How the Ukraine War affects St. Barth
We arrived for the last time in Gustavia, the capital of St. Barth. Anchoring is never pleasant here, it is too crowded in the anchorage and even more unprotected from wind and swell. The harbor is usually always busy with super yachts and big sailors.
Uncomfortable but beautiful berth Port Gustavia
On this last visit of the season, we just called the port of Gustavia and actually got a spot on the pier in the middle of town. Our spot was across from the Dior, Chopard, and Bulgari boutiques, which I thought was especially fun when we hung our laundry over the railing to dry.
Aside from the spectacular location, it is the worst berth in a so-called harbor we have ever had. One has to drop anchor and dock stern to the stone pier. The swell is enormous and there is no wind protection at all. In addition, plenty of inconsiderate dinghies trundle into the harbour at speed, making it even more inhospitable with their wake. I bought us extra larger mooring lines from the yacht chanderly so that the Rivercafe doesn’t suffer too much. Because the girl (vessels are always female), dancing and jumping day and night. But it is super cool to lie in the middle of a city. We enjoy that.
To make up for it, the berths are very cheap, Gustavia is the cheapest “port” on our trip. We would not have expected that. We are also in time for the “St. Barth Film Festival“. This is not quite up to Cannes yet, but there is something about watching open air movies on the pier against the backdrop of the yachts in the harbor. 50 meters away from our vessel. There is live music almost every night somewhere. So we are doing really well right now and have time to chat with the locals and get to know a lot.
Superyacht area without superyachts
The fact that we got a place here is on the one hand due to the just started off-season. And on the other hand because of the war of Russia in the Ukraine. Normally the field of yachts thins out at this time of the year, because the motor yachts and big sailors are on their way back to Europe. But you can hardly speak of “clearing” this year, because there were very few superyachts here in the last weeks and almost no mega yachts.
The international sanctions against Russian oligarchs have caused an exodus of megayachts from the Caribbean. The fear of confiscation was certainly very justified, as many islands have close ties to Europe or the US.
We spoke to some marina staff, car rental companies and yacht suppliers in St. Martin and St. Barth. In their opinion, at least 60% of all superyachts and almost all megayachts are in Russian control.
And now that they are all gone, St. Barth is back in the hands of normal sailors. Some US yachts pop in, but they are rarely decadently large. Sure, a 60-70 m yacht is huge, but it’s just not 120-130 m, like the floating castles of some oligarchs.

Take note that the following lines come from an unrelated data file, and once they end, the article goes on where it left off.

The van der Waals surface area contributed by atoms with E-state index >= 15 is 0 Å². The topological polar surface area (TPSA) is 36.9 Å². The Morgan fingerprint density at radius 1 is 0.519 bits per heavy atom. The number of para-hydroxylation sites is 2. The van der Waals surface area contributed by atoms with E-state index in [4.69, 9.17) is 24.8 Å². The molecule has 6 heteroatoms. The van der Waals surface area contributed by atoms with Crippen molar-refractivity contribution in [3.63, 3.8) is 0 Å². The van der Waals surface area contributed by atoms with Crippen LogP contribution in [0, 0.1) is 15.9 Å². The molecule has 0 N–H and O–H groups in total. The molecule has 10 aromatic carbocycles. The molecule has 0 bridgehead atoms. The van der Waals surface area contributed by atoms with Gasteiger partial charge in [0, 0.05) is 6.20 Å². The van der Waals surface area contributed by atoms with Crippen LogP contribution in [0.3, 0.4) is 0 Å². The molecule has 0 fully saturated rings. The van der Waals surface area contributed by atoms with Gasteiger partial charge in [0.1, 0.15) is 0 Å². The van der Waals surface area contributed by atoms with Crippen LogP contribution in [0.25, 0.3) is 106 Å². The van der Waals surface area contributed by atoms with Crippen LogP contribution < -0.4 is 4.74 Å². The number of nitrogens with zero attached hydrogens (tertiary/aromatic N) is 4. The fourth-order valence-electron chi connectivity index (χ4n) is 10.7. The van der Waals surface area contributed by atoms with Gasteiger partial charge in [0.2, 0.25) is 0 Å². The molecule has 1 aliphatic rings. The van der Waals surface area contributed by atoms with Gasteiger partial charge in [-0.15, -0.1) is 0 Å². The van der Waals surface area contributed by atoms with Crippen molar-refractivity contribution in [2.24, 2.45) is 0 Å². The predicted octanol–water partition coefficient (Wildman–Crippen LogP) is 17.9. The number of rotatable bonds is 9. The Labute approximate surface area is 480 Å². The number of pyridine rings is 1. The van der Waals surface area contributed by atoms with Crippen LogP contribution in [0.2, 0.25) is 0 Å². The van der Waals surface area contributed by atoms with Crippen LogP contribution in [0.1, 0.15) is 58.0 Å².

On the island, the sudden disappearance of the Russians has left traces, but ambivalent ones. Economically it is a hard blow, the port alone is missing a few hundred days of berthing fees. It will probably do a lot of good to the social life and identity of the islanders.
The countless luxury stores lack customers, it’s easy to get a table in the restaurants, and the wine merchants are stacked with cases of Chateau Petrus and Dom Pérignon. Decadence is just giving way to normality.
A new beginning?
For St. Barth, the Ukraine war will probably have drastic consequences. Real estate, luxury stores, luxury food stores and certainly the many service providers and craftsmen – they are now missing a large part of their clientele. No one we spoke to expects a return to business as usual in the foreseeable future. We are probably witnessing a new beginning. It is perfectly fitting that in April a new mayor was elected, Xavier Lédée, who can set a new course.
In the middle of the last century, SBH became an island of the rich. Rockefeller, as usual, made the beginning. Luxurious homes were built, but most of the wealthy integrated into the community of nearly 10,000 residents. Then a few years ago the mega-rich came in and that changed the island. We all know that wealth does not necessarily imply good behavior. But intemperate wealth apparently does often imply intemperate behavior.
We were told that these people rarely integrated and rather often attracted attention by disrespectful behavior, especially their guests. One shopkeeper told us that Roman Abramovich was likeable and respectful as a customer. But a major exception. She told us about a customer who didn’t even talk to her, but only pointed brashly at things she was obligated to pack. But mostly only the staff came anyway, the personal assistants did the banality of the shopping.
Houses are not available here for less than 5 million USD, the restos are overpriced, bread is not baked but “created” in the “atelier”, and in a beach bar you can buy wines for lunch upwards from 200 USD – of course also a Petrus for 20,000 USD. A lot of things quite absurd, still.
But despite the shock, we also felt a kind of relief. A respectful interaction, with decency and style may return here. And I guess that the locals won’t miss the properly operated playmates in the cityscape. We recently witnessed a soccer game in a bar, where really normal people were cheering for Real and ManU. (Sorry Pete). Just like in a normal city.
We will probably stop here again next season. Then half a year will have passed and I am very confident that Gustavia will be even more lovable then. / Holger Binz